scoring: 13 players (see below for precise scoring)
duration: 14 minutes
composed: December 1965, revised after Spring 1966
First performance of original version (as Abraxas): 20 May 1966, at a concert given at Yale University under the auspices of the New Haven chapter of the ISCM, in honour of Milton Babbitt, on the occasion of his 50th birthday. The performers were:
Pauline Scott, violin
Nobuko Imai, viola
Edward Culbreath, cello
Alan Moore, bass
Patricia Harper, flute + piccolo
Richard Killmer, oboe + English horn
Richard Stoltzman, clarinet + E-flat clarinet
Ronald Quinn, bassoone
Ritchie Clendenin, trumpet
Ronald Borror, trombone
Frank Bennett, percussion
Robert Howland, percussion
Harold Oliver, piano
Justin Connolly, conductor
No other performances of either version are known.
There is a recording of the premiere in the Justin Connolly Collection at the Royal College of Music Library.
This concertante work is one of a pair which exploit certain possibilities of the 1arge chamber ensemble. It is a piece in which the idea of the tutti is of great importance, and its seven sections, separated by brief pauses, show a continual tendency to build up and dissolve in various ways moments when the entire ensemble is used. Those portions of the work in which solos appearemphasise the contrast of the constituent groups of the ensemble, winds, strings, and percussion, as well as being points on the way to establishing or changing situations where the groups are used as interacting masses.
These tuttis are very often made up of music which in another context might have been deployed as a series of solos, containing within themselves contrasts of attack, rhythm and timbre. It is from this concept that the title 'Obbligati' derives, for an obligato is a musical gesture which does not confirm to the notation of a solo thrown into relief by an accompaniment, nor on the other hand to the function of an accompaniment itself, but rather occupies an intermediate position between these ideas.
The seven sections are further characterised by a contrast of metrical and non-metrical material. During the first the timbrel qualities of the instruments are introduced, and the three groups are strongly contrasted in non-metrical music.
The second and fourth sections are metrical, and the music of the groups has a more unitary nature, with fluctuations of tempo; while the third section is somewhat slower, employing pairs of instruments from the group, also in metrical music.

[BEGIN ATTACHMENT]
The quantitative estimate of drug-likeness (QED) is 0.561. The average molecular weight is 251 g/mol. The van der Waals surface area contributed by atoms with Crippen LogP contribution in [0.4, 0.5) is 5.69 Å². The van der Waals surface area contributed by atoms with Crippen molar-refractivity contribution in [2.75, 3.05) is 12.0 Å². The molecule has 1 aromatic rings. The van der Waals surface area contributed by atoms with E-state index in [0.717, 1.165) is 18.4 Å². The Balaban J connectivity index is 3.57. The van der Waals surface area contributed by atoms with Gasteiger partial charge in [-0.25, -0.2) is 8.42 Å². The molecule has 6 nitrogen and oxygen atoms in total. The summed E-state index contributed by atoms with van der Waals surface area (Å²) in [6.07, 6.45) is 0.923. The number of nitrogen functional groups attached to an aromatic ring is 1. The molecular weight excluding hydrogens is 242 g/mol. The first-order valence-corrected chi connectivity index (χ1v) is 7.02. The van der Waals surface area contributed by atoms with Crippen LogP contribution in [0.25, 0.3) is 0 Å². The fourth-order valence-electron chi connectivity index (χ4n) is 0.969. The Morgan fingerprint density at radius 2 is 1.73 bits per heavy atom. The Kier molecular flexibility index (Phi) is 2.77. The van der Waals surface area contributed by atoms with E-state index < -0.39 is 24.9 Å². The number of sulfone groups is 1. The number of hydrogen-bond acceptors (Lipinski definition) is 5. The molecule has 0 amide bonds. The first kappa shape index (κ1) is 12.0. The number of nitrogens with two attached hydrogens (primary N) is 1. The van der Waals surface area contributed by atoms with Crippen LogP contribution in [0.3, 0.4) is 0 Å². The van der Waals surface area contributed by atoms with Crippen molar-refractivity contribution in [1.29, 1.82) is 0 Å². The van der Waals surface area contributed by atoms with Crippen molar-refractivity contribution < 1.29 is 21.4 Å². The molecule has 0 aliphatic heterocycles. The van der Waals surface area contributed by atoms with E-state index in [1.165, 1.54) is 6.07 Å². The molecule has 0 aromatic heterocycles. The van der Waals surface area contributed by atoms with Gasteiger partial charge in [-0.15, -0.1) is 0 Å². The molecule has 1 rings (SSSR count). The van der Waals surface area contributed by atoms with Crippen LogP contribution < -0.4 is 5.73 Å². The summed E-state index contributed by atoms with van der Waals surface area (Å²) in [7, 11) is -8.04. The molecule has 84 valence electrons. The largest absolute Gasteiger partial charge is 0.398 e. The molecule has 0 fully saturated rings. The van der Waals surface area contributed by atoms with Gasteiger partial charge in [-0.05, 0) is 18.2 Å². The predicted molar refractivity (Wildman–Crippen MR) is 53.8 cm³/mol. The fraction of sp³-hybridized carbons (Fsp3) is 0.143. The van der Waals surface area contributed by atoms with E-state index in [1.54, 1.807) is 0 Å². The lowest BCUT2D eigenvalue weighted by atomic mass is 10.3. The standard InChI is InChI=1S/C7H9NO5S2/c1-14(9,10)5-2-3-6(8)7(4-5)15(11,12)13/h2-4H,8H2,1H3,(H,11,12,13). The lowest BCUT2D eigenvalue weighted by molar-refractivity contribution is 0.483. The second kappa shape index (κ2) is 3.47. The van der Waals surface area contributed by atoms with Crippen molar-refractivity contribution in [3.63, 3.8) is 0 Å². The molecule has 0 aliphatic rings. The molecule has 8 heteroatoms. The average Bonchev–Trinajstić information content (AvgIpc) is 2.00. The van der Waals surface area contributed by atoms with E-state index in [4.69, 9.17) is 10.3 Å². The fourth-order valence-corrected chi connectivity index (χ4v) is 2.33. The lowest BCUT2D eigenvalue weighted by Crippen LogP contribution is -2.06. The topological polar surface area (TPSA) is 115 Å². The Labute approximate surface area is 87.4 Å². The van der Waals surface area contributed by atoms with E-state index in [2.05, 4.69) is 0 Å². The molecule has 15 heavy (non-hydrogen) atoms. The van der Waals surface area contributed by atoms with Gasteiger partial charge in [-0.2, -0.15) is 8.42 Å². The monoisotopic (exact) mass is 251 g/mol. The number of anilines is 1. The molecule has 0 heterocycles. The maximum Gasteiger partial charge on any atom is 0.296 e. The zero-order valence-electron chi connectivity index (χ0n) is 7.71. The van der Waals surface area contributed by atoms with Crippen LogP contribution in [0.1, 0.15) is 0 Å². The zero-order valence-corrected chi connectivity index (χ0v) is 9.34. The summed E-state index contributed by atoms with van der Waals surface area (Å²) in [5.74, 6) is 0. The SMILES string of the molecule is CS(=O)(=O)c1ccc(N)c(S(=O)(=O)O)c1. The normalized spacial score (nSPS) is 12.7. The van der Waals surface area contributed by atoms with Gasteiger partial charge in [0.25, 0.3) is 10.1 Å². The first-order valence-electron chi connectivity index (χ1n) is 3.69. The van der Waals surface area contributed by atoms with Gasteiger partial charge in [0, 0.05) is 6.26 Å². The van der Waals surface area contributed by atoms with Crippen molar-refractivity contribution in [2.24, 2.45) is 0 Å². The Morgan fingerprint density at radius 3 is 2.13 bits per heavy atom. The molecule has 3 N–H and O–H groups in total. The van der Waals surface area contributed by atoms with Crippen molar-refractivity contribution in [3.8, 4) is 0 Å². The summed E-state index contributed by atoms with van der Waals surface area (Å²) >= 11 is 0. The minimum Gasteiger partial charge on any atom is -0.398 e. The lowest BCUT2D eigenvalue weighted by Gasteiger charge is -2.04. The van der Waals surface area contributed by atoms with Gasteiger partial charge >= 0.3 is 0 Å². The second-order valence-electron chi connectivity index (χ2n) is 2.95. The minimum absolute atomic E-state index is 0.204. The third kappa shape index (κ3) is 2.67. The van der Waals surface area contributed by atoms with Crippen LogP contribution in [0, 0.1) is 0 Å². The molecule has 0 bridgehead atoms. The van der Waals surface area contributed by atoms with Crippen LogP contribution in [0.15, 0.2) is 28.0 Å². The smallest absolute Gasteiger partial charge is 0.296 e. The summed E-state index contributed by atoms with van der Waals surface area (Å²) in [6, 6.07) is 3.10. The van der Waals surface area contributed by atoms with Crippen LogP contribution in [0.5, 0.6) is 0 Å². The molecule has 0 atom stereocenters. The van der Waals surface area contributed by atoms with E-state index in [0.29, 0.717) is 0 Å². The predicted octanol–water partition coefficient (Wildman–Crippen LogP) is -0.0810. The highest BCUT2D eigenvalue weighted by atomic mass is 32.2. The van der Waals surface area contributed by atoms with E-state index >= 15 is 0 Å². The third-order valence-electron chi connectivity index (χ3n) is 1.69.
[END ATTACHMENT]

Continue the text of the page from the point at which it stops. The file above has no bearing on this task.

This more soloistic character of the third section prepares in turn the very slow fifth section, which contains a critical conflict between metrical and non-metrical elements presented in simultaneity. The section begins with one of the few real solos in the entire work, which is gradually eroded until the music comes to a complete standstill.
The sixth section is an abrupt contrast, attempting to establish metrical music against interruptions of non-metricAL material in a faster general tempo more related to sections 2-4.
The final section begins with all the instruments united in non-metrical music reminiscent of the very opening of the piece, and against this background of slowly moving sounds a trumpet solo introduces the three groups for the last time, each in a cadenza-like passage; first winds, then strings, each punctuated by percussion, whose own cadenza is interrupted by sudden ejaculations in the metrical style of the earlier quick movements. At the very moment when the metrical elements seem to be about to re-establish themselves the work comes to its end.
Premiere of first version (as Abraxas):
The Musical Quarterly, Vol. 52, No. 3 (Jul., 1966), pp. 368-383
(Second, surviving version:)
B-flat clarinet/E-flat clarinet
bar. saxophone/tenor saxophone
trumpet in B-flat/trumpet in D
percussion (2 players - vibraphone, xylorimba, 3 timpani, 28", 25", 23". Small and large bass drums, Tenor and snare drums, 3 Chinese tom-toms, 3 suspended cymbals, 5 temple blocks, 2 wood blocks, Tamtam, small gong, tubular bells, interior of piano)
Programme note from score held by Illinois University
Performers at premiere from box containing original tape recording